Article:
Turn Back The Clock: February 19th, 1935-Lou Gehrig Re-Ups With The Yankees


We often take for granted that professional baseball players, and athletes in general, make a tremendous amount of money. For some, the thought of the very best in the game’s history having to work a second and sometimes third job during the off-season to continue to support themselves and their families, is just unimaginable. But unless your name was Babe Ruth or Ty Cobb, that is exactly the situation that most big league ballplayers found themselves in from year-to-year.

For Lou Gehrig, he was the anti-Ruth in terms of personality and swagger. Make no mistake, the Iron Horse was confident in his abilities, but he just didn’t go around beating his chest and tooting his own horn, no self-promotion the way Ruth did throughout his career. At one point, Ruth was making $125,000 per season, more than even the President of the United States. Gehrig? It’s well known that he was shy, and never felt as if he deserved a penny more than what Colonel Jacob Ruppert was willing to pay him to play. Whether he had a great season, a so-so season, or a down season–which never happened until he got sick, Gehrig was the heart of the New York Yankees order for more than 15 seasons.

During the 1934 season, Gehrig enjoyed his best all-around season of his career. He won the Triple Crown and then some, posting a .363 batting average, 49 home runs, 166 driven in, not to mention also leading the league in games played, on-base percentage, slugging percentage, OPS, total bases, and had an eye-popping OPS+ of 206! Some might argue, that Gehrig’s 1934 season was the greatest single-season performance in baseball history, bar none! So when it came time to give Gehrig his due, it was shocking to find out that he simply re-signed with the Yankees on a one-year, $30,000 deal. You read that right, $30,000.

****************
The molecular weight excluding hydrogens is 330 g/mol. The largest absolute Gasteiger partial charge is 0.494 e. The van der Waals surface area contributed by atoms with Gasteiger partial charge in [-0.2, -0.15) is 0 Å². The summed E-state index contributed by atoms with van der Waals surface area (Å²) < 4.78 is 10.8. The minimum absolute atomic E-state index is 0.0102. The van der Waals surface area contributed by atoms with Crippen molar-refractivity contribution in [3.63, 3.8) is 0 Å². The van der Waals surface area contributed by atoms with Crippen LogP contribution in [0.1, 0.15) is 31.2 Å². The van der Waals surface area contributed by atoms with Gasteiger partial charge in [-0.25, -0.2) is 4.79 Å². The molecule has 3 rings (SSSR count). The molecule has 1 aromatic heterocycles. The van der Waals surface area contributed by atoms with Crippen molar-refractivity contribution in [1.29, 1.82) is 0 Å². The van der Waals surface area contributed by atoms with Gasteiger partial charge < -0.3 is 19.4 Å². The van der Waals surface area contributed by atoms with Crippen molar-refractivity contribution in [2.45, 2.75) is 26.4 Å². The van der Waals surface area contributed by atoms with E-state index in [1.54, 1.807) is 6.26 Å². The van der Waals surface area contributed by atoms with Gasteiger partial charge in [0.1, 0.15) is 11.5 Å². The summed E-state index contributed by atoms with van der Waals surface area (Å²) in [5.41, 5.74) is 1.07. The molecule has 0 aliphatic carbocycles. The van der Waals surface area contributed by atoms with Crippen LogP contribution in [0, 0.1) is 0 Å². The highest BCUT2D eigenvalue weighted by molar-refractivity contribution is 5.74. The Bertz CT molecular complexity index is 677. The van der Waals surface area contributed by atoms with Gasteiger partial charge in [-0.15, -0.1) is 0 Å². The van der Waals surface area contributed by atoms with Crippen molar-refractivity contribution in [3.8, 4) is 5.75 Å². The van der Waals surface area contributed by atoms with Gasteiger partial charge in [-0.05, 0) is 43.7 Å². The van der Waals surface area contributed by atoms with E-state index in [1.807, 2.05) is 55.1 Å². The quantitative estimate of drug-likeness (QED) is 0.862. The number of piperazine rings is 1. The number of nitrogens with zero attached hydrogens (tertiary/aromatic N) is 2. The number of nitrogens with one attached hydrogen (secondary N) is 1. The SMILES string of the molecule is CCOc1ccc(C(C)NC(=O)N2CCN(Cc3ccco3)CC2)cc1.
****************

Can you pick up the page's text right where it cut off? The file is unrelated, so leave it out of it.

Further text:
Colonel Ruppert was a tight-fisted man, as were most owners of big league clubs of the time period. Owners such as Charles Comiskey were well known as frugal men, which as well all know, led to the 1919 Black Sox Scandal. Sure, the players took the money, but it was Comiskey that looked for ways to avoid paying players performance bonuses such as the ordering of players to be benched.

The following season, Ruppert might argue that Gehrig indeed did not deserve a raise of Ruthian proportions, as his numbers DIPPED down to .329, with only 30 home runs and 120 driven in. Gehrig did lead the league in runs with 125 and walks with 132. The most Gehrig would ever make as a member of the Yankees, was $39,000 in base salary, a far cry from that of his famous teammate.

It was on this day, 80 years ago, the Iron Horse once again sold himself short for an epic performance, and signed his $30,000 contract for the 1935 season.

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